I've watched this pattern in the FLDS throughout my whole life.

"For Jesus" sake," my nephew told me yesterday, "God is testing us to see if we'll endure to the end - no matter what we are required to do."

Editor's note: Kristyn Decker says she is at the FLDS ranch in Texas looking for her sister, who married an FLDS member. She left the AUB six years ago.


Filed under: Polygamy
soundoff (34 Responses)
  1. ra smith

    it was reported many childen did not have birth certificates. does the sect maintain birth and death records? what do they do with dead children? any other members who die? it's funny when pressed that some did manage to produce birth certificates. why hasn't anyone been charged with obstructing an invesigation when they fail to answer questions? what about the obvious : isnt polygamy against the law and having children in that environment is not safe and might corrupt them. if certian men are proved by dna to be fathers of these children, i hope the attorney general will go after them to repay welfare paid to the mothers.

    i think Texas needs to run them out of the state and they can go back on welfare where ever they came from...

    May 24, 2008 at 4:33 am |
  2. Marianne B

    What is all this talk about $$$$?

    Let's take care of the children first, make them physically and psychologically whole again. No matter the cost. The life-long consequences of not addressing these needs are too horrifying to comtemplate.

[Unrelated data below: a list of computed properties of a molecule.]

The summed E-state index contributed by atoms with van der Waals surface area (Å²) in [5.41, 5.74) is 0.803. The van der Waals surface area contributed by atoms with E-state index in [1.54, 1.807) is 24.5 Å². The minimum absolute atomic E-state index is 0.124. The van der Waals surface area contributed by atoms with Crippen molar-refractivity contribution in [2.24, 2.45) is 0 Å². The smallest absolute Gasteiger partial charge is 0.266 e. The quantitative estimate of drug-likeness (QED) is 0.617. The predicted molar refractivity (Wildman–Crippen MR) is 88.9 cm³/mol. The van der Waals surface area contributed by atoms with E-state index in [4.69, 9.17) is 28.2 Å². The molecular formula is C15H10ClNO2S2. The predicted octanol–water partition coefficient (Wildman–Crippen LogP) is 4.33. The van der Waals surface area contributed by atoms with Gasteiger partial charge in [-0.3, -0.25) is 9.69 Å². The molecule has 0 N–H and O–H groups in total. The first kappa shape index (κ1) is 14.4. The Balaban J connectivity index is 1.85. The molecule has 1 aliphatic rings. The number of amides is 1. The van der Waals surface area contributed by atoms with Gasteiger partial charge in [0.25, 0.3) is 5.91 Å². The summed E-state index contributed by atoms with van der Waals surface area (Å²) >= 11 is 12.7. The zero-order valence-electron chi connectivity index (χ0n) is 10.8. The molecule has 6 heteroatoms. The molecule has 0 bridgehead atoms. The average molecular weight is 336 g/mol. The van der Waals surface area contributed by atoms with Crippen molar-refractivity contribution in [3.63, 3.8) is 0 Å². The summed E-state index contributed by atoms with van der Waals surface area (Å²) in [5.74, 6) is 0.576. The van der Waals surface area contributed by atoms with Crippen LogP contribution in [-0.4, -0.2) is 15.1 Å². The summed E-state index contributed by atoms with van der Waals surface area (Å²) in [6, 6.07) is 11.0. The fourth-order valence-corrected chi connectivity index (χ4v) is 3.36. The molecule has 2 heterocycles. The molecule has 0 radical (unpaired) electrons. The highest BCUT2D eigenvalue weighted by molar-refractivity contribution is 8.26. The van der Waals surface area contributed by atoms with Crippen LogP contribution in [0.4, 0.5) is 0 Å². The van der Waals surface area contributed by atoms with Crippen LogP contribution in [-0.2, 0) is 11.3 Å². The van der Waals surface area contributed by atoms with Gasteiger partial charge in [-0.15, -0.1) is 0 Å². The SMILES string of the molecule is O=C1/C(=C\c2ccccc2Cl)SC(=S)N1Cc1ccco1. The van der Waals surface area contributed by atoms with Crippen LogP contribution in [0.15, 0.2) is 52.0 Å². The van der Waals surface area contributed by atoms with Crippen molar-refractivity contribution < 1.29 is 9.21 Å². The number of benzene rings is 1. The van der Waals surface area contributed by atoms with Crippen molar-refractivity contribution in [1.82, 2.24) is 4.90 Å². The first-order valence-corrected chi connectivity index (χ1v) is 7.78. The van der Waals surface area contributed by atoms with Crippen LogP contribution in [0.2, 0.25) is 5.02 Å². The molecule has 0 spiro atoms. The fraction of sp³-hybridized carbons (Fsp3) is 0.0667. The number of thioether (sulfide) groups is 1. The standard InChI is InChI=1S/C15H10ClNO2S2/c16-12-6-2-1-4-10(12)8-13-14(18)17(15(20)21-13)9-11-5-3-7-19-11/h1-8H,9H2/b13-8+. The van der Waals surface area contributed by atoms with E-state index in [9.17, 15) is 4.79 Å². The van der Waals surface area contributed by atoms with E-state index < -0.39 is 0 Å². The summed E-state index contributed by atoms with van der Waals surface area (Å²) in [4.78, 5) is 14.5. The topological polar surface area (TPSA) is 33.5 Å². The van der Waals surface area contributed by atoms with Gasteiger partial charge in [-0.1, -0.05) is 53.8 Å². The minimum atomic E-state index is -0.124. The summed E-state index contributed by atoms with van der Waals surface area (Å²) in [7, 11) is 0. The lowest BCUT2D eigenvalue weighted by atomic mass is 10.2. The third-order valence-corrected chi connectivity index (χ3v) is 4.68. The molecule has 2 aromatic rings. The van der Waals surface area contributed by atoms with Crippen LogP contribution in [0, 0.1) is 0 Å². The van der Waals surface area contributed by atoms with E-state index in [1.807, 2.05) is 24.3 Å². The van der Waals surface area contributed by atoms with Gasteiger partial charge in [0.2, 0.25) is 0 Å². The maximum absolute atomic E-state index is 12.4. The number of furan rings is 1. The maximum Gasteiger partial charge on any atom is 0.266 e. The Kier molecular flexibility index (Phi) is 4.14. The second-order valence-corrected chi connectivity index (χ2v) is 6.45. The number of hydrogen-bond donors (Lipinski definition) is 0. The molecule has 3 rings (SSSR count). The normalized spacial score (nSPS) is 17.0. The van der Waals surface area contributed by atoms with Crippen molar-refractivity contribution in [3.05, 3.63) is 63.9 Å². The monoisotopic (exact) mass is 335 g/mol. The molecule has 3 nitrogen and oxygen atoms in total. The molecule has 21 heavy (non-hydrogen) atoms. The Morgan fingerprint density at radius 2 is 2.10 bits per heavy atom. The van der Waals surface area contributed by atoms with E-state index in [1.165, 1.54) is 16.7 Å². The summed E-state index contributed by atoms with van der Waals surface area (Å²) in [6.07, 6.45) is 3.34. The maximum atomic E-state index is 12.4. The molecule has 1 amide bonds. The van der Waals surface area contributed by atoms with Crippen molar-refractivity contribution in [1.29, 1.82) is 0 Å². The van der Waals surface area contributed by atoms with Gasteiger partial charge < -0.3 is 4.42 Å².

THEN we can decide how to recoup possible fraud losses.

    April 17, 2008 at 2:14 pm |
  3. Erika

    These women are so brainwashed. They remind me of automotons. They think , dress, talk, and look alike. I feel like I'm watching a cross between "Little House On the Prairie" and "The Stepford Wives". I'm really interested in what the men have to say. Where are they anyway? They are letting the women do their dirty work. Cowards!

    April 16, 2008 at 10:20 pm |
  4. sam

    can you post the video of the interview with the woman from the FLDS that was talking about the comparison to Jews in WWII, or send me the link.

    April 16, 2008 at 12:43 pm |
  5. Kathy

    I see the FLDS women crying and begging for their children to be returned but where are the FATHERS? Hiding behind the women's skirts? They are using the women as a Public Relations tool to gain sympathy from the American public and put pressure on the courts. The American tax payer has already been too generous with these "dead beat dads" it time to make them resposible. The ranch the FLDS owns in Texas is huge. Do they pay any property taxes?
    These men should be hauled in and their DNA taken so that matches can be made between their DNA and that of the children. No way should the children be returned to that way of live, good mothers would give up that live style, leave and be with their children. It's time the Federal Government investigated the activities of the FLDS and put a stop to polygmay. It is still against the law? It is just another form of slavery.